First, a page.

WASHINGTON — The Federal Reserve is all but sure to leave interest rates unchanged this week, though steady economic growth and inflation pressures will likely keep the Fed on a path toward further rate hikes later this year.
The central bank is meeting as its board is undergoing a makeover, with a raft of new appointees by President Donald Trump who appear generally supportive of the Fed's cautious approach to rates since the Great Recession ended.
Despite Trump's complaints during the presidential race that the Fed was aiding Democrats in keeping rates ultra-low under President Barack Obama, his choices for a chairman and for other slots on the Fed's board have been moderates rather than hard-core conservatives who would favor a faster tightening of credit.
The Fed does seem inclined to continue raising rates modestly this year to reflect a steadily improving economy and to keep inflation pressures under control. Economic growth remains solid, and most inflation gauges show annual price increases finally moving close to the Fed's 2 percent target level. But few analysts expect any aggressive pickup in the pace of rate hikes. Most foresee either two or three additional increases in the Fed's benchmark rate by year's end, coming after an earlier hike in January.
As Jerome Powell, Trump's hand-picked new Fed chairman, said at a news conference after the central bank's most recent meeting in March, "We're trying to take the middle ground, and the committee continues to believe that the middle ground consists of further gradual increases in the federal-funds rate."
Bond investors are signaling that they expect a pickup in U.S. inflation, having bid up the yield on the 10-year Treasury note last week above 3 percent before the yield settled just below that by week's end. A year ago, the 10-year yield was just 2.3 percent.
Under Powell's predecessors, Janet Yellen and Ben Bernanke, the Fed's board endured criticism from House Republicans over its decision to pursue a bond purchase program designed to lower long-term borrowing rates and to leave its key rate at a record low near zero for seven years. The critics charged that those policies would eventually produce destructive bubbles in the prices of stocks and other assets and, eventually, undesirably high inflation.
But so far, Trump's reshaping of the Fed's board reflects a generally status quo approach.
"Trump's criticisms during the campaign have not been borne out by his decisions on who to put on the Fed," said Mark Zandi, chief economist at Moody's Analytics. "I don't think this new Fed views the extraordinary steps the central bank took during the crisis as out of bounds."
Since the Fed began raising rates in December 2015, the pace has been modest and gradual: One quarter-point rate increase in 2015, one in 2016, three in 2017 and one so far this year. Even now, the Fed's benchmark short-term rate, which influences consumer and business loan rates throughout the economy, remains in a low range of 1.5 to 1.75 percent.
When the Fed announced its most recent rate hike last month, it forecast that it would raise rates twice more this year. Powell, a Republican who was originally nominated to the Fed's board by President Barack Obama, has so far signaled an approach to rate hikes that appears similar to the cautious one Yellen pursued.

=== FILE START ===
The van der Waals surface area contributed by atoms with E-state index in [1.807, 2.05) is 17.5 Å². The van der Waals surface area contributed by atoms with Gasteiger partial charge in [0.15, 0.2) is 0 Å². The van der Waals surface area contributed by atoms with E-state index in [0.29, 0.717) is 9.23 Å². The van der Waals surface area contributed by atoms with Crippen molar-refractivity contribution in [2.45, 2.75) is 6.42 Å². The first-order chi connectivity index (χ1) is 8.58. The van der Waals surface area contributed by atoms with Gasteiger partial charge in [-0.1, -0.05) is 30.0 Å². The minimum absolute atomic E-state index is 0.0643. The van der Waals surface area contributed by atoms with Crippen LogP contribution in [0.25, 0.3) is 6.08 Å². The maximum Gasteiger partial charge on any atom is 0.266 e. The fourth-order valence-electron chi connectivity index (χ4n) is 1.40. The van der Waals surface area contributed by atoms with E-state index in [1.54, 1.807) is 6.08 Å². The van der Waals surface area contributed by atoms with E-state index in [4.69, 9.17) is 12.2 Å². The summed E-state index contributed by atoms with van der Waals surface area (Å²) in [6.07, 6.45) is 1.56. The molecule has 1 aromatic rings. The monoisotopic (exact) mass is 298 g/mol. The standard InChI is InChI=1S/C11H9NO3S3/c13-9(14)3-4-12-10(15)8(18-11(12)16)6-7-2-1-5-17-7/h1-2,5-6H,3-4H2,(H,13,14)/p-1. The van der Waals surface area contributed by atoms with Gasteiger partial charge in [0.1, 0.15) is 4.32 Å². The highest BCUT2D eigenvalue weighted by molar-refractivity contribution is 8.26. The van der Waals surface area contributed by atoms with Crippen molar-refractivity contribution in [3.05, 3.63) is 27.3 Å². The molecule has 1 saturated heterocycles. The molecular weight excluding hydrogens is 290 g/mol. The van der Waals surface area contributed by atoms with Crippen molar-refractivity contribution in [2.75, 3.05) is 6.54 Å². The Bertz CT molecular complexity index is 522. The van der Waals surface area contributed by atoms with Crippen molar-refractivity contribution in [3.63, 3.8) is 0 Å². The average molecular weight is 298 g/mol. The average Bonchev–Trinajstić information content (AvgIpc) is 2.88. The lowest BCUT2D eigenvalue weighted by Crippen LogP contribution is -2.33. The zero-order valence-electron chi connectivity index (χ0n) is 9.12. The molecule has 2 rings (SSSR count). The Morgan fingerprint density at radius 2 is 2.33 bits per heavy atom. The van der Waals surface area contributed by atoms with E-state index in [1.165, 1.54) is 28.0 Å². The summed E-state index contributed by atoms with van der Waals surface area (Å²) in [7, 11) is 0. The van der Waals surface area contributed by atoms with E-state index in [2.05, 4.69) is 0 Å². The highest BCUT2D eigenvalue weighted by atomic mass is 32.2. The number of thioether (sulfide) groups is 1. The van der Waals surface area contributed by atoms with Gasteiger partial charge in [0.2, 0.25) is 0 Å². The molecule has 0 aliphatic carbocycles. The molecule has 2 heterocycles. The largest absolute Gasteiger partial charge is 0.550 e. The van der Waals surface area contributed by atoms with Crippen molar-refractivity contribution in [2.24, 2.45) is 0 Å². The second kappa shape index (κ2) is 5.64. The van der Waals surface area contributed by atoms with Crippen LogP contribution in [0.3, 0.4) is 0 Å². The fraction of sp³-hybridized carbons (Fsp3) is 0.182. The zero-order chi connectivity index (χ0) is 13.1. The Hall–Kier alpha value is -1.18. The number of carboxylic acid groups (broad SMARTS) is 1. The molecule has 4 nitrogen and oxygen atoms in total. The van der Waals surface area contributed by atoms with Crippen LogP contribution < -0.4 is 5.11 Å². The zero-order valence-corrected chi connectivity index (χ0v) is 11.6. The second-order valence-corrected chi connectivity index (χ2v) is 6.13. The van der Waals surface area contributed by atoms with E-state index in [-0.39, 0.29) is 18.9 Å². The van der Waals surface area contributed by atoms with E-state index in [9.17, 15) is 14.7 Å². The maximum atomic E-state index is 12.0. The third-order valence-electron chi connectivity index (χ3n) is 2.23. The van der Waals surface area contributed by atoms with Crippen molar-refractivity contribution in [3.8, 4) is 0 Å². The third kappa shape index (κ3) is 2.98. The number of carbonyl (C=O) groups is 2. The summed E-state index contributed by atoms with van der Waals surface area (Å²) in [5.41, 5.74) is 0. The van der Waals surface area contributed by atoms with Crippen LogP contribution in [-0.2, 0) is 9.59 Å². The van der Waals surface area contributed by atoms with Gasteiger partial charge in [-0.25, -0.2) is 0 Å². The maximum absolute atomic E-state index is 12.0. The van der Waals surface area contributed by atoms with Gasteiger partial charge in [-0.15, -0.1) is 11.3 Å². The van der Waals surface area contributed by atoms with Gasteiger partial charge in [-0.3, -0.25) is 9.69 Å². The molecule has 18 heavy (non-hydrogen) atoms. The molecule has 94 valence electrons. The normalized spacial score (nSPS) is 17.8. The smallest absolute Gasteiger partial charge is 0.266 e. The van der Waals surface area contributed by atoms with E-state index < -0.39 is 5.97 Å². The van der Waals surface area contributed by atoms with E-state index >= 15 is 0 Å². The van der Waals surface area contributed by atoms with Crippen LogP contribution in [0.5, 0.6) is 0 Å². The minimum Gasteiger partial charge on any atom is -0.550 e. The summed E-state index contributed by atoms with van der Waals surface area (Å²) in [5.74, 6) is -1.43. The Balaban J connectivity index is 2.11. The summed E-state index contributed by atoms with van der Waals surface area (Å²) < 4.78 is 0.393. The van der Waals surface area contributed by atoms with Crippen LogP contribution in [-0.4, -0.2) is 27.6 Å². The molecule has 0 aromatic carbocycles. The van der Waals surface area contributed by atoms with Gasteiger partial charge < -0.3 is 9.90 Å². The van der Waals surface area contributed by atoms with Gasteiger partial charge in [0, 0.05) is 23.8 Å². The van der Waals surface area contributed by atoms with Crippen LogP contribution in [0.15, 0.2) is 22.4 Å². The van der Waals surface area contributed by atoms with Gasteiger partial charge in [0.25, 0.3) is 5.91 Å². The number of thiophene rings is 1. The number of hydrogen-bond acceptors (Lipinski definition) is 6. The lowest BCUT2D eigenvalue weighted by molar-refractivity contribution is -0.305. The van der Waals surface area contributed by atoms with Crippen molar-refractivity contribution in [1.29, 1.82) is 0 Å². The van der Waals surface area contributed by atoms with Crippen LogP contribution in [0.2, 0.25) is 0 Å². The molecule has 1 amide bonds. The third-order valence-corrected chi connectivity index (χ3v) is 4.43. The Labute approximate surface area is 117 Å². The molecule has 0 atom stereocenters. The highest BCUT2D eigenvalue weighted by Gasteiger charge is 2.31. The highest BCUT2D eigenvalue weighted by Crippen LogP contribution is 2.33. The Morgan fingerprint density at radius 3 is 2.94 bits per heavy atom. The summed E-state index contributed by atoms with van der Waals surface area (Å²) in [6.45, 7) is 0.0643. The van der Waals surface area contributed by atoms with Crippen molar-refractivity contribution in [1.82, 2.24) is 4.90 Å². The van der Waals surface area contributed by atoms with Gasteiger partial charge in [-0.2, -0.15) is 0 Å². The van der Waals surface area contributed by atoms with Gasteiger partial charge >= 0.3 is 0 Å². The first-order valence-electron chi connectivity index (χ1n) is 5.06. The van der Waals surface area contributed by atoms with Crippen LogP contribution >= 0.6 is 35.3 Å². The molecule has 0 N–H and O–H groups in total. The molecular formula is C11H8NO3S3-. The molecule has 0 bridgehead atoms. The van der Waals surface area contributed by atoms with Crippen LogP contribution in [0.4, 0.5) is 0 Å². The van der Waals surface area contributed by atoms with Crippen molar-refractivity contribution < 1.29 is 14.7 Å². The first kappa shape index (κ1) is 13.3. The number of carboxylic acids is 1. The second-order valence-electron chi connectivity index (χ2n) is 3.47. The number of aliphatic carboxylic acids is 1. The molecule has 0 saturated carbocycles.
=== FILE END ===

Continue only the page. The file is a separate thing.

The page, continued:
Two weeks ago, Trump announced the nomination of Richard Clarida, a Columbia University economist and expert on monetary policy, as the Fed's vice chairman. That choice was seen as providing specialized expertise for Powell, who is not an economist.
Trump also nominated Michelle Bowman, the Kansas state bank commissioner, for a spot on the Fed board that is normally reserved for a community banker. Earlier, Trump chose Randal Quarles, an investment banker, as vice chairman for bank supervision, and Marvin Goodfriend, an economist at Carnegie Mellon University, for another vacant board seat.
The president's nominations generally match mainstream economic views on the Fed's proper role in managing rates. One notable exception is Goodfriend, who has favored changes pushed by conservatives that would limit the Fed's flexibility in rate decisions. Goodfriend's nomination squeaked out of a Senate committee on a 13-12 vote, with all Democrats opposed, indicating he could face difficulty winning confirmation by the full Senate. Even if all of Trump's selections win approval, he would still have one more vacancy to fill on the seven-member board.
Many economists think the Fed will resume raising rates at its next meeting in June and then announce two additional hikes later in the year. An acceleration to four rate increases for 2018, from three last year, would possibly reflect faster economic growth spurred by the $1.5 trillion tax cut that took effect this year and $300 billion in more government spending. That stimulus, coming at a time when unemployment is at a 17-year low of 4.1 percent, could raise the threat of higher inflation.
Yet even against this backdrop, the prevailing view is that the Trump-shaped Fed will remain cautious about rate increases.
"The central bank does not want to make the mistakes made in the past when the Fed raised rates too high, too fast and became the No. 1 cause of a recession," said Sung Won Sohn, an economics professor at California State University, Channel Islands.